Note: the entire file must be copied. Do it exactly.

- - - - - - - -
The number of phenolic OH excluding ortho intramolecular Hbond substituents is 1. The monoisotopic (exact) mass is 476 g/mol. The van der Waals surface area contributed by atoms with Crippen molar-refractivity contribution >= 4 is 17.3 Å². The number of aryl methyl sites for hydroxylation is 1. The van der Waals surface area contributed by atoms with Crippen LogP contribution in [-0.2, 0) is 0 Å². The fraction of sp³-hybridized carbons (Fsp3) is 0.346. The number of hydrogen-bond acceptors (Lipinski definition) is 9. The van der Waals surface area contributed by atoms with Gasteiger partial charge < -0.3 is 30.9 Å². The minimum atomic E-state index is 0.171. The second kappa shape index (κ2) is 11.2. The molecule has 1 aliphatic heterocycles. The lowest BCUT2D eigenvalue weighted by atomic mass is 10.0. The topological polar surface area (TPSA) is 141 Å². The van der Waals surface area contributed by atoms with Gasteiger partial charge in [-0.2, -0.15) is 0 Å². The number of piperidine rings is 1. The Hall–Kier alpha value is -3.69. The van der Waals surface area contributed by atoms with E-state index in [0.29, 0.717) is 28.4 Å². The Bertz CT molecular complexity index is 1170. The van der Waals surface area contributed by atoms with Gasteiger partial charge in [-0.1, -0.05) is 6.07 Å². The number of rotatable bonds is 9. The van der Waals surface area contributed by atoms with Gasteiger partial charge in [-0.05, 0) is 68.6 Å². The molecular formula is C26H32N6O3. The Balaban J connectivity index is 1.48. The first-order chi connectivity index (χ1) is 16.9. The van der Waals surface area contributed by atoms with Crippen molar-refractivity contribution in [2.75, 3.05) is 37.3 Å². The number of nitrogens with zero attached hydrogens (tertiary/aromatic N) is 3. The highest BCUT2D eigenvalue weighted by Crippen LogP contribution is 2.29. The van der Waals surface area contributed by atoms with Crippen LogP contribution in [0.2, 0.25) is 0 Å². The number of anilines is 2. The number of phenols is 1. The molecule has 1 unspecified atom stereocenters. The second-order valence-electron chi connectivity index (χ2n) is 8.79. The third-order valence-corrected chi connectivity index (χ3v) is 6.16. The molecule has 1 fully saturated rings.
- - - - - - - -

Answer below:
The number of phenolic OH excluding ortho intramolecular Hbond substituents is 1. The monoisotopic (exact) mass is 476 g/mol. The van der Waals surface area contributed by atoms with Crippen molar-refractivity contribution >= 4 is 17.3 Å². The number of aryl methyl sites for hydroxylation is 1. The van der Waals surface area contributed by atoms with Crippen LogP contribution in [-0.2, 0) is 0 Å². The fraction of sp³-hybridized carbons (Fsp3) is 0.346. The number of hydrogen-bond acceptors (Lipinski definition) is 9. The van der Waals surface area contributed by atoms with Gasteiger partial charge < -0.3 is 30.9 Å². The minimum atomic E-state index is 0.171. The second kappa shape index (κ2) is 11.2. The molecule has 1 aliphatic heterocycles. The lowest BCUT2D eigenvalue weighted by atomic mass is 10.0. The topological polar surface area (TPSA) is 141 Å². The van der Waals surface area contributed by atoms with Gasteiger partial charge in [-0.2, -0.15) is 0 Å². The number of piperidine rings is 1. The Hall–Kier alpha value is -3.69. The van der Waals surface area contributed by atoms with E-state index in [0.29, 0.717) is 28.4 Å². The Bertz CT molecular complexity index is 1170. The van der Waals surface area contributed by atoms with Gasteiger partial charge in [-0.1, -0.05) is 6.07 Å². The number of rotatable bonds is 9. The van der Waals surface area contributed by atoms with Gasteiger partial charge in [-0.05, 0) is 68.6 Å². The molecular formula is C26H32N6O3. The Balaban J connectivity index is 1.48. The first-order chi connectivity index (χ1) is 16.9. The van der Waals surface area contributed by atoms with Crippen molar-refractivity contribution in [2.75, 3.05) is 37.3 Å². The number of nitrogens with zero attached hydrogens (tertiary/aromatic N) is 3. The highest BCUT2D eigenvalue weighted by Crippen LogP contribution is 2.29. The van der Waals surface area contributed by atoms with Crippen LogP contribution in [0.2, 0.25) is 0 Å². The number of anilines is 2. The number of phenols is 1. The molecule has 1 unspecified atom stereocenters. The second-order valence-electron chi connectivity index (χ2n) is 8.79. The third-order valence-corrected chi connectivity index (χ3v) is 6.16. The molecule has 1 fully saturated rings.